While Clinton saw rural constituents as “the deplorables” and Biden sees them as domestic terrorists, Trump truly delights in holding large rallies in rural areas of the country. He engages with the people, everyone laughs and they all have a ball. He easily builds that connection that Cooper rightly says is lacking between rural voters and the Democratic Party.

At any rate, the 16-term congressman asked rhetorically, “What steps have we taken to capitalize on that? What outreach do we have to Republicans and independents? Most of the rhetoric you hear is, ‘Let’s double down, let’s force it down their throats.’ That’s not the way to win votes. You have to have mutual respect and trust. First, that takes familiarity.

“Tip O’Neill said that all politics is local. He didn’t say all politics is long-distance,” he noted.

Democrats would be wise to listen to Cooper’s criticism, withering as it may be. Cooper at least is seeing things clearly while the progressive wing of his party buries its head in the sand and doubles down on their dysfunction. He may not be an ally, but he’s speaking the truth.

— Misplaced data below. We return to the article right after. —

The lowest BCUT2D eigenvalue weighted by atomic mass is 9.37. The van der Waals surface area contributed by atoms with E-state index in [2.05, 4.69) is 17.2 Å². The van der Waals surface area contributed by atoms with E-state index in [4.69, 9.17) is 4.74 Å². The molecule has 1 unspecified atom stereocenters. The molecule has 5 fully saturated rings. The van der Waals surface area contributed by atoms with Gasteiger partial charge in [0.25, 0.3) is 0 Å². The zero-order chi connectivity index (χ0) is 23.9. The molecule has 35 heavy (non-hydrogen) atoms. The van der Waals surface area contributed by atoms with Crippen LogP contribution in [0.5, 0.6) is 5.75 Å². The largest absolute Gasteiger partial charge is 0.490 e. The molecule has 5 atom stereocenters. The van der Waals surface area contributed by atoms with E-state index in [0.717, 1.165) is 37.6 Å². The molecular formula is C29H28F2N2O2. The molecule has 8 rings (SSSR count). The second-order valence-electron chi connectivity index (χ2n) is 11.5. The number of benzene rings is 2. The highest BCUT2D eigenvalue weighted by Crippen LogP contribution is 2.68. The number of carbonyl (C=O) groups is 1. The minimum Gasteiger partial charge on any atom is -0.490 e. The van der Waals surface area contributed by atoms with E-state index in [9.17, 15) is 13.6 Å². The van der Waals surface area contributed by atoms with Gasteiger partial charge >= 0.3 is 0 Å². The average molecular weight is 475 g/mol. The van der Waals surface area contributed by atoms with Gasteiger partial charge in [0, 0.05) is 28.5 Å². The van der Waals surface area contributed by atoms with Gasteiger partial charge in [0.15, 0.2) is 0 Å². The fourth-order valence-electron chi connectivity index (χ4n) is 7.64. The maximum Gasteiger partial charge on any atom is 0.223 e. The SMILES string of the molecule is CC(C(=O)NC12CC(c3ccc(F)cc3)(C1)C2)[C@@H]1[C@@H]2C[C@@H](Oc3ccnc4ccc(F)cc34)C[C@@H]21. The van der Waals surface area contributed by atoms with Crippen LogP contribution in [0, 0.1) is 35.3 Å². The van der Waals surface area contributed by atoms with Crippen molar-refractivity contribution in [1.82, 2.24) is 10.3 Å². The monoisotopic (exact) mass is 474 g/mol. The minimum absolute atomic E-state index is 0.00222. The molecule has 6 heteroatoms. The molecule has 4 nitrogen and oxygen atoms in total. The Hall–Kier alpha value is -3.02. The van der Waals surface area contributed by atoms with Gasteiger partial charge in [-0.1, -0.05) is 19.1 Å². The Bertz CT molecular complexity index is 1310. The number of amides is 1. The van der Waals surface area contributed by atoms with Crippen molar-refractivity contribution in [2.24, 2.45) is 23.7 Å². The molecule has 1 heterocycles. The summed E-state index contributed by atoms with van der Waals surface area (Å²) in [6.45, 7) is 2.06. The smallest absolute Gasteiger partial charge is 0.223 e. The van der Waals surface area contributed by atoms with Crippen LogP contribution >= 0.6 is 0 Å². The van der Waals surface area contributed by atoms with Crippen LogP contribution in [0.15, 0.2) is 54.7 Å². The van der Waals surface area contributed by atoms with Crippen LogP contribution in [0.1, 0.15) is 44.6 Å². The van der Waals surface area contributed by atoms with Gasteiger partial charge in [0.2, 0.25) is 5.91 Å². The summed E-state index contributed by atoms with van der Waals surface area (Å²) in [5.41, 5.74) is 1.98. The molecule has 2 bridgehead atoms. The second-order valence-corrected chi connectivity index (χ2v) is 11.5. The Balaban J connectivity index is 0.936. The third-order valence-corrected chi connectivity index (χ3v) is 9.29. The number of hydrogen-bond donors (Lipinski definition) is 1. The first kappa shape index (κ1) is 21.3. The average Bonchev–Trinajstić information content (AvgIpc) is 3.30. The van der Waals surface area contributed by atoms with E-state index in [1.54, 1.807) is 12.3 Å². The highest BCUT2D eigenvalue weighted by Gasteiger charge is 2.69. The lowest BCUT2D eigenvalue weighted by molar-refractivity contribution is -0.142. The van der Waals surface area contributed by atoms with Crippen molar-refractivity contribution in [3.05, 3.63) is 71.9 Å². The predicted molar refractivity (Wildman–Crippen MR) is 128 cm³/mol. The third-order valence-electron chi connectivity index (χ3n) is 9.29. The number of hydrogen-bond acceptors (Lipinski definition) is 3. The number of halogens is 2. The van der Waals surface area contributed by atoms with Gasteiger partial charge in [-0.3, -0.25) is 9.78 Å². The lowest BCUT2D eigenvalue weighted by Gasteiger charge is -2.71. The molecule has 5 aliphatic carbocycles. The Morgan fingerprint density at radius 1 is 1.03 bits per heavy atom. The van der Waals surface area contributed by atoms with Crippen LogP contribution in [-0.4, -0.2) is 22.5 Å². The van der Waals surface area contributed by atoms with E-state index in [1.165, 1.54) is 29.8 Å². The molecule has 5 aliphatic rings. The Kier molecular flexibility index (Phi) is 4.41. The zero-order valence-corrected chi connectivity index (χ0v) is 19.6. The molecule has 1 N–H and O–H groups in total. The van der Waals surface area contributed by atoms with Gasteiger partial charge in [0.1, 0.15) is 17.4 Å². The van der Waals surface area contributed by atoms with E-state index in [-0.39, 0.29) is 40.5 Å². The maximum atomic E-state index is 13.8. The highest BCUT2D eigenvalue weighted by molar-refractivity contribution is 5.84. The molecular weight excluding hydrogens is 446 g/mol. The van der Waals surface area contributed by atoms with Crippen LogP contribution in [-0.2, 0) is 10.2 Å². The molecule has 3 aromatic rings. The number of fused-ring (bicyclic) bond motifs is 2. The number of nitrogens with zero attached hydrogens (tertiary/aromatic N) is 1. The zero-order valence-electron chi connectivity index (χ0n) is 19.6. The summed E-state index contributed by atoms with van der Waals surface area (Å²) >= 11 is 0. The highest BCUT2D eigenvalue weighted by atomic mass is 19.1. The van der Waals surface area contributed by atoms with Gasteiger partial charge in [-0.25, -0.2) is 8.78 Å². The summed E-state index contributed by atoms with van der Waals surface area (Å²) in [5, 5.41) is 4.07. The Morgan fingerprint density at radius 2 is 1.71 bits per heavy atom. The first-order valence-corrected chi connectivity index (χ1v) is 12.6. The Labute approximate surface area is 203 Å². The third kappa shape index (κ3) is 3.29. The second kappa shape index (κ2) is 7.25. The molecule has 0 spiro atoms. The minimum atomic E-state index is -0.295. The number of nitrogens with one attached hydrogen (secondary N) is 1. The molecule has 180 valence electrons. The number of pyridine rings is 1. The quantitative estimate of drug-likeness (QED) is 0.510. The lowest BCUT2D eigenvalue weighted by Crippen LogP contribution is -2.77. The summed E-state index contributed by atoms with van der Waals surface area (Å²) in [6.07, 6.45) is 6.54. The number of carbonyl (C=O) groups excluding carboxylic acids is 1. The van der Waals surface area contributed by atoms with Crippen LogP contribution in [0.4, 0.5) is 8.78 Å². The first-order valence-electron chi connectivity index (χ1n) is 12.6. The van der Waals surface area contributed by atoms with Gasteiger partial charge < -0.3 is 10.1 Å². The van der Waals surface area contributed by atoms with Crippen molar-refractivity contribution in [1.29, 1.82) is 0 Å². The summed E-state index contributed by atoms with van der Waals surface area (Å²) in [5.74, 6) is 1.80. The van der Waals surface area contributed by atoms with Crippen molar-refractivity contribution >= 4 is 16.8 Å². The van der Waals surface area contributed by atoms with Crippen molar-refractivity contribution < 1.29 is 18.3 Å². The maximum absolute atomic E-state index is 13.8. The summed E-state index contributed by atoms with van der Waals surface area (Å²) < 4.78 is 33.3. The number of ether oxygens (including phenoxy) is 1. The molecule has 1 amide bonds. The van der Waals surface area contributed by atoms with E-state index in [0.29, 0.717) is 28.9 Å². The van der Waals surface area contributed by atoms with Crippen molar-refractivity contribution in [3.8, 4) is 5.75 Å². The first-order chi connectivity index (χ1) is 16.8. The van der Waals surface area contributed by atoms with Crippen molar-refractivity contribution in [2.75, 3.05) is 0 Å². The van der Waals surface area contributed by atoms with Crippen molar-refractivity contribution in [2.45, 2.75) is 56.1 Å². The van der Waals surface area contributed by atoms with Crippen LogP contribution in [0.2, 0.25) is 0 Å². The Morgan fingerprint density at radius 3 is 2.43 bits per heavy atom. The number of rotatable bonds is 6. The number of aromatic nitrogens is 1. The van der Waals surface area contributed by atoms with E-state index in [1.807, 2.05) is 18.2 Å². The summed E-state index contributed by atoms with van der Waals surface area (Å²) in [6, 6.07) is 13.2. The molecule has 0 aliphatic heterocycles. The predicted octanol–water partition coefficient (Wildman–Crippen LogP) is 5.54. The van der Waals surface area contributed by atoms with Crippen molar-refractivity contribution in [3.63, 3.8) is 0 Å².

Preoccupied by their unbridled lust for power, Democrats have lost sight of their primary duties. They’ve forgotten that they were elected to represent Americans and to protect them from our enemies, foreign and domestic, not to amass power. The vast majority of voters did not sign up for a fundamental transformation of the United States. Among many other things, Americans are unhappy with our open southern border, our rising prices and the Democrats’ runaway spending. Our national debt now tops $30 trillion.

And yes, I understand that Republicans are guilty of overspending as well.

Since winning the White House and both chambers of Congress, Democrats’ contempt for the American people — and particularly those living in rural areas — has reached new heights. Their hubris truly knows no bounds.

They may think this goes unnoticed. But their handiwork has become too obvious and too toxic for them to hide.

The party is hemorraghing support from groups that had once strongly supported them, such as Hispanics. Their heavy-handed policies have cost them a substantial number of independents, the voters that decide elections.

Democrats are poised to lose big in the midterms.

Which they so richly deserve.

This article appeared originally on The Western Journal.